Families & Businesses Could Lose Access to Justice Across the EU
The House of Lords EU Justice Sub-Committee recently published its report Brexit: justice for families, individuals and businesses?
This House of Lords report finds that:
- The current system for civil justice cooperation across the EU member states – in the development of which UK expertise has been prominent – works well.
- Disputes that cross borders, whether family or commercial, are currently settled by judgments that are enforceable across the EU.
- This gives families, businesses (particularly SMEs) and individuals the legal consistency and predictability on which they depend.
However, the Committee found that as Brexit takes effect:
- Unless the current system of ‘mutual recognition’ of judgments across the EU is duplicated, not only will the advantages be lost, but there will be real hardship for families and businesses, who could be left subject to national rules across 27 other member states.
- The Government has emphasised the importance of separating the UK from the jurisdiction of the Court of Justice of the EU. But the key finding of this report is that alternatives to the existing framework of civil justice cooperation must be in place before the UK’s withdrawal is completed.
- The Committee concluded that falling back on common law and earlier international agreements that are less clear, simple or effective, would leave UK citizens with uncertainty and diminished access to justice.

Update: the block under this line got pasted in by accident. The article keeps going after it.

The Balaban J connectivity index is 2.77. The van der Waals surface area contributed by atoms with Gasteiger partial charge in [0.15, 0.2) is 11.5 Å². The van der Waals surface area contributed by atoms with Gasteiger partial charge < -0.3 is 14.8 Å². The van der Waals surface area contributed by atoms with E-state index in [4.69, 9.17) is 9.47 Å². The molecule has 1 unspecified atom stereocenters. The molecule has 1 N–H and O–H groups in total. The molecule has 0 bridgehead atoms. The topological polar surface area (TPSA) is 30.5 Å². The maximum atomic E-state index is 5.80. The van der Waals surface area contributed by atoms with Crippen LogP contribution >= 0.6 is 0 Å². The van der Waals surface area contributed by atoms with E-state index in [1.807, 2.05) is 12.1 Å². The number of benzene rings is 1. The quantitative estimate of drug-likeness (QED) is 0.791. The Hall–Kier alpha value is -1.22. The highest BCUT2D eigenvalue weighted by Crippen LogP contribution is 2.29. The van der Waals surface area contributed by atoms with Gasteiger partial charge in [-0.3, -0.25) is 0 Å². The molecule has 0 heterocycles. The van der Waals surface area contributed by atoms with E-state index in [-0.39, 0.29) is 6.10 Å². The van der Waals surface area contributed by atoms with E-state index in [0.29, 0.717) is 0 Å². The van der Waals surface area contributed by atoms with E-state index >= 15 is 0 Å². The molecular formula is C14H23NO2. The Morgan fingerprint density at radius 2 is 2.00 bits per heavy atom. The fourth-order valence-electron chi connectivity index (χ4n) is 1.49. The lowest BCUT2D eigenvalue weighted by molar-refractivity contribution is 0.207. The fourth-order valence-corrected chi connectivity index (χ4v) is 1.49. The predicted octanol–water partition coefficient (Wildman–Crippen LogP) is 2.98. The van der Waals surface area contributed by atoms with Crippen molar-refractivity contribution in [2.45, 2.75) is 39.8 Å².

Chairman of the Committee, Baroness Kennedy of The Shaws said: “Unless the Government can agree a replacement of the existing rules on mutual recognition of judgments, there will be great uncertainty over access to justice for families, businesses and individuals.
“The Committee heard clear and conclusive evidence that there is no means by which the reciprocal rules currently in place can be replicated in the Great Repeal Bill. Domestic legislation can’t bind the other 27 member states.
“We therefore call on the Government to secure adequate alternative arrangements, whether as part of a withdrawal agreement or a transitional deal.”
Within the report the Committee consider examples of how EU regulations work in everyday situations:
Case Study 1: An unmarried couple are living in Wales with their four-year old daughter. The father has parental responsibility. The relationship breaks down and the couple split up, One day, the mother fails to return the child to the father when expected. It is discovered that the mother has fled with the child to Poland with her new partner. Having failed to persuade the child’s mother to return the child, the father knows that he needs to go to court to get his daughter back to Wales—but which court to go to and what is the most effective route to use?
Case Study: A clothes manufacturer in Manchester orders and pays for cotton from a supplier in Greece. When the order arrives, the manufacturer discovers that the quality of the cotton is not of the standard agreed in the contract. The supplier refuses to accept any liability and the manufacturer decides to seek redress through the courts. Where should the case be heard?
It is expected the Committees will complete this work in early 2017, ahead of the Government’s potential triggering of Article 50 of the EU Treaty, which would signal the start of the formal negotiations on UK withdrawal from the EU.
(Source: House of Lords)